What does it all mean? After years of the Grim Reaper being the antagonist, 2020 broke all of society, and now everybody wants to #%$& Death. There is no other explanation! Romancing the obvious embodiment of mortality is not only possible in Hades, but actively encouraged. It only took a few centuries, but Death has finally become desirable, and we all have Hades to thank for that. So congrats, Grim Reaper, thanks to your gradual videogame evolution, you are finally going to get some decent swipes on Tinder.
FGC #605 Curses ‘N Chaos
- System: Vita seems to be the intended system, and then Playstation 4, presumably because the seven people that bought a Vita weren’t into it. It was that period of game releases
- Number of players: As is proper to something that is not unlike a classic beat ‘em up, it’s two players.
- Maybe actually talk about the game for a second: This is a kinda-sorta beat ‘em up, but very much in the vein of an 8-bit title like Mega Man or Ninja Gaiden. Not Ghouls ‘n Ghosts, though! Basically! The important thing here is that your heroes do not have much range, so you absolutely are not chucking lances from a distance. Once you understand that, and accept that you are going to soak a few too many hits from tapping a frog that jumped at exactly the wrong time, it is a pretty fun experience. Oh, and the pixel art is gorgeous, which is always great.
- Getting crafty: There is also a sort of crafting system available between levels. It is awful. It seems like the kind of thing that would work very well with a guide, but, since it is difficult to conserve items from levels (at best, you can only ever score two items per stage, and that’s if you don’t use them), and a “failed” mixing just means you’re out of an item. Boo! It works if you have a lot of cash on hand and know precisely what you’re doing… but can’t the same be said of everything in life?
- Lea or Leo? Leo is a hulking muscle maniac wearing only some pants and a helmet. Lea is a might smaller, and dressed in fashion that might appeal to a certain Darkstalker. Lea gets my vote, but only because I have bad memories of ZOAH.
- Favorite Item: I am sure these things have names (editor’s note: they’re right there on the shop screen, dumbass), but I am happy with… giant arrow thingy? Trebuchet? Whatever it is that makes a giant “screw you” arrow fly horizontally across the screen. That monster beats any and all advanced level magic.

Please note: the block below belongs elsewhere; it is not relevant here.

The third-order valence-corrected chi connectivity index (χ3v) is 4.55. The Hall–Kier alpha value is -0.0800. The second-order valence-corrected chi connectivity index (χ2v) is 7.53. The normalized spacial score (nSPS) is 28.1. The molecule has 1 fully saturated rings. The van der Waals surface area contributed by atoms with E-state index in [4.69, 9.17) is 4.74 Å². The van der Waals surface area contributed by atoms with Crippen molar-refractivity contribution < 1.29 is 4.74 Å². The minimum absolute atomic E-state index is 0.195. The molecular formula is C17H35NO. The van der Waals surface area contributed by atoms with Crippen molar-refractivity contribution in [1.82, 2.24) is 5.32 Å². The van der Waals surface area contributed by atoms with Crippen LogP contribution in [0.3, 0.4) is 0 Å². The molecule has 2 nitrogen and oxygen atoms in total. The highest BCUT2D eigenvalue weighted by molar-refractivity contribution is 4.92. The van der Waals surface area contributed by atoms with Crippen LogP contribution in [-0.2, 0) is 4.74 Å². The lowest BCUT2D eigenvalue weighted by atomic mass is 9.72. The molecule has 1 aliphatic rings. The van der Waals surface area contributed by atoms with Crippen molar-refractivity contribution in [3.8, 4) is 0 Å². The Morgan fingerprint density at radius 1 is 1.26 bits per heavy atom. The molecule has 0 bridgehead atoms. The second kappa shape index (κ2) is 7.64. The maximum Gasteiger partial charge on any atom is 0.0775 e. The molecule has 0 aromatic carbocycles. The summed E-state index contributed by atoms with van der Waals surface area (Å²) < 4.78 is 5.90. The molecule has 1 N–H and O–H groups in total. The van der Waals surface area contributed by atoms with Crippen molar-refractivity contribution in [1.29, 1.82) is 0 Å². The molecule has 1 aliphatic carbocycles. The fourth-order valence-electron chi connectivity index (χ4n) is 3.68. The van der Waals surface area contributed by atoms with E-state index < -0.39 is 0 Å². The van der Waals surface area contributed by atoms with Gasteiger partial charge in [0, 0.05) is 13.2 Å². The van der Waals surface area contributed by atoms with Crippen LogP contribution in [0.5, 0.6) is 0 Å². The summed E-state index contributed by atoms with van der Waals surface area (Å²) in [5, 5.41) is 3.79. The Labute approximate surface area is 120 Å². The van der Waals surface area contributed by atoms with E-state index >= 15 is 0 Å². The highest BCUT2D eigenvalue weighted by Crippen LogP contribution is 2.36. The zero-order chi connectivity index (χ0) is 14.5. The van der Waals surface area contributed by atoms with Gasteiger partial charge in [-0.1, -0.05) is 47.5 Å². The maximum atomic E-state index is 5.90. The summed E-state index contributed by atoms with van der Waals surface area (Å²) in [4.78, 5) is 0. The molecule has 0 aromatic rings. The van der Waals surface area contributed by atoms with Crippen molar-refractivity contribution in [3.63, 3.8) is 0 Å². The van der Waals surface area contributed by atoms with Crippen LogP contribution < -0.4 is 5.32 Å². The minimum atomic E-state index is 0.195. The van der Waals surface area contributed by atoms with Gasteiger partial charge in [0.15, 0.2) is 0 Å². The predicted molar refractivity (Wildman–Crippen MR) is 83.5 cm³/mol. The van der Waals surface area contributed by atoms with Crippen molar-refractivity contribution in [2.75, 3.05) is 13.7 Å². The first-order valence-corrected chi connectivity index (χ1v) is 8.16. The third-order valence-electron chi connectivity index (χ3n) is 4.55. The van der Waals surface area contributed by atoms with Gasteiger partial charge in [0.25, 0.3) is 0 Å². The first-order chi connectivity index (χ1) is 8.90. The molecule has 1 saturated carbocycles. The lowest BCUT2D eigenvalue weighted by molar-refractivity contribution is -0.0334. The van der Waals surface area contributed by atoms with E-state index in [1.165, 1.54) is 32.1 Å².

- ABD: It is important to get the best score possible, so, when in doubt, always be dancing. Shake that money maker, L&L!
- Did you know? The Moai Heads of Gradius appear in this title, complete with their signature laser ring shots. You can’t copyright Easter Island, Konami!
- Would I play again: Somebody want to port this one to Switch? Curses ‘N Chaos falls into that weird hole wherein you have to pay too much attention to completely play it portably while tangentially watching something else, but it is not quite interesting enough to be played “exclusively” on a big screen TV when trying to fight back to your last game over point. This is the kind of experience that would be ideal for “grinding” earlier levels portably, and then playing new stages/challenges while docked. Or not! Whatever! I will play it again if it pops up somewhere more ergonomic, but I’m unlikely to hit the Vita/PS4 version again. And, no, I am not going to cross-save to simulate portability!
What’s next? Random ROB has chosen… Mega Man Legends! And I’m sure that has nothing to do with hours of footage from our live streams being available! So let’s pal around with the crew/MegaMan! Please look forward to it!
I know it’s impossible to do all the Deaths, but man, you missed some interesting interpretations of Death.
Castlevania: Curse of Darkness did the human Death thing a few years prior with Zead as a mortal disguise, the Letter Quest games had adorable chibi versions of the Reaper, Let It Die featured Uncle Death as its quirky game master, and Manual Samuel’s Death is a skateboard-loving dude who brought Samuel back to life on the condition that he do all of his bodily movements manually (Q.W.O.P.-like) for 24 hours.
That said, awesome job on covering multiple game adaptations of the Grim Reaper there.